Ever get the urge to take your act on the road? It's a romantic idea but the reality is that putting a tour together is hard work and the chances of netting any money off the deal are about as low as Charlie Sheen's morals.
Before you give up the touring dream completely, we want to introduce you to GigFunder, a new website that's helping bands put tours together through crowd funding. GigFunder is all about empowering bands and their fans, sort of like a KickStarter for touring.
We spoke with GigFunder's Founder Matt Pearson to get the inside scoop on this exciting service:
Can you introduce GigFunder to our audience?
Basically, GigFunder is a site that enables fans to bring artists on tour to the location of their choice. Fans can crowdfund the cost of a gig by contributing a little bit per person.
Artists can have a decent following but find it hard to book gigs in cities across the country. GigFunder allows artists to presell tickets and other merchandise so they don't have to save up for travel money and booking shows is easier because there's a proven audience. Fans get their show. Bands get to book a tour. Everyone wins!
How do you calculate how much it will cost a band to play a gig? For example, how do you decide how much it’ll take to get a band from New York to Chicago for a show? I imagine if you asked 50 bands what it would cost them to make a trip like that you’d get 50 different answers…
This is a great question and a very important thing for bands to understand when they're setting up a tour. Currently, fans have two choices for setting up a tour on GigFunder:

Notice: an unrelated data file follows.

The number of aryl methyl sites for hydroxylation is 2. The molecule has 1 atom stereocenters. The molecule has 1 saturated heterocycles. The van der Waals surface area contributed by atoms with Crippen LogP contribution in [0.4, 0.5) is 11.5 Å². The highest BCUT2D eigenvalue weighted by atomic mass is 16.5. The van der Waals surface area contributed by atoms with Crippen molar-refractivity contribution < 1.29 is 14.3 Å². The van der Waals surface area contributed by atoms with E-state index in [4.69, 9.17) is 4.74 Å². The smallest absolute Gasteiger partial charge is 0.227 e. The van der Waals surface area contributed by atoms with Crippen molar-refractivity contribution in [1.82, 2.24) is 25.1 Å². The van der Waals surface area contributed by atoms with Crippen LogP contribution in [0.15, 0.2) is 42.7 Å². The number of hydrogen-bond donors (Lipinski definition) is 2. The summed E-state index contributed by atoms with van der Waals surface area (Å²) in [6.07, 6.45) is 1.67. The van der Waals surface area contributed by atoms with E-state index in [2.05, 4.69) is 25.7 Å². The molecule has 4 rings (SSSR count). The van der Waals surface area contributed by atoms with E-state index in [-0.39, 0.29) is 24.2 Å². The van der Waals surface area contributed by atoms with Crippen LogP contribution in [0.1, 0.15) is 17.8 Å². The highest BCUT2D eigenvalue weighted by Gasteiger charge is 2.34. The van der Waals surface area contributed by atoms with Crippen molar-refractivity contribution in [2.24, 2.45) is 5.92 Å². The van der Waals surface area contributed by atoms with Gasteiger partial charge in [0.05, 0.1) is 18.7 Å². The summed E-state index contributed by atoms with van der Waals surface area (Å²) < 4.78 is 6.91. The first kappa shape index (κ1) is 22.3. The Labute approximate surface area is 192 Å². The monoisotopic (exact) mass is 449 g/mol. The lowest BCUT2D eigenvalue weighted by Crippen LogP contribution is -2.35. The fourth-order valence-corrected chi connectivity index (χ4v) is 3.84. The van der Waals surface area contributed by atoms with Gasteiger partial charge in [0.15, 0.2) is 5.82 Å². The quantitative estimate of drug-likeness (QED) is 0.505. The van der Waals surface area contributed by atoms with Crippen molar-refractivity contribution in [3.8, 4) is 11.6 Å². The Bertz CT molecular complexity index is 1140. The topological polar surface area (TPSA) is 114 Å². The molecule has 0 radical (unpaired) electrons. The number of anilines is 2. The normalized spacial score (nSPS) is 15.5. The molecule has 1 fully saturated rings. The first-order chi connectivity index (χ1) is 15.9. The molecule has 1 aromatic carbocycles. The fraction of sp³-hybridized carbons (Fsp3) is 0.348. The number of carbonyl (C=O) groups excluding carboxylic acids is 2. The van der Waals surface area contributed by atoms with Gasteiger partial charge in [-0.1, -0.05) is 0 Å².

1. Fan-Driven Tours: This is the real value add we provide that allows fans to start campaigns to bring bands to different cities. Bands are taken through the tour setup process and have the option of flying or what kind of car or van they want to rent if they need one. We tap into Hotwire to get accurate rental rates for everyone and the gas money is based on the mileage between the two cities. Then, they have a choice of what class of hotel they want (if they want one), the cost per person for food, and any other miscellaneous expenses. They can also add in a guarantee or minimum profit per show. When fans create campaigns, the costs are calculated based on the distance and driving days between the band's city and the city of the campaigns.
An important consideration for artists here is whether to drive or fly. If an artist is a one-man singer-songwriter, then flying will be cheaper for many cities (especially the farther away they get), because they only need one hotel night and gas adds up a lot over the miles if they are driving. If they have more members, then driving may make more sense, even for long distances.
2. Fixed Tours: This allows the artist to raise money for specific cities. The amount that needs to be raised is set by the artist and is split between all pledgers in all cities.
Your ‘How It Works’ page does a great job explaining how GigFunder can help fans come together to get their favorite band to their city. At what point do venues get involved?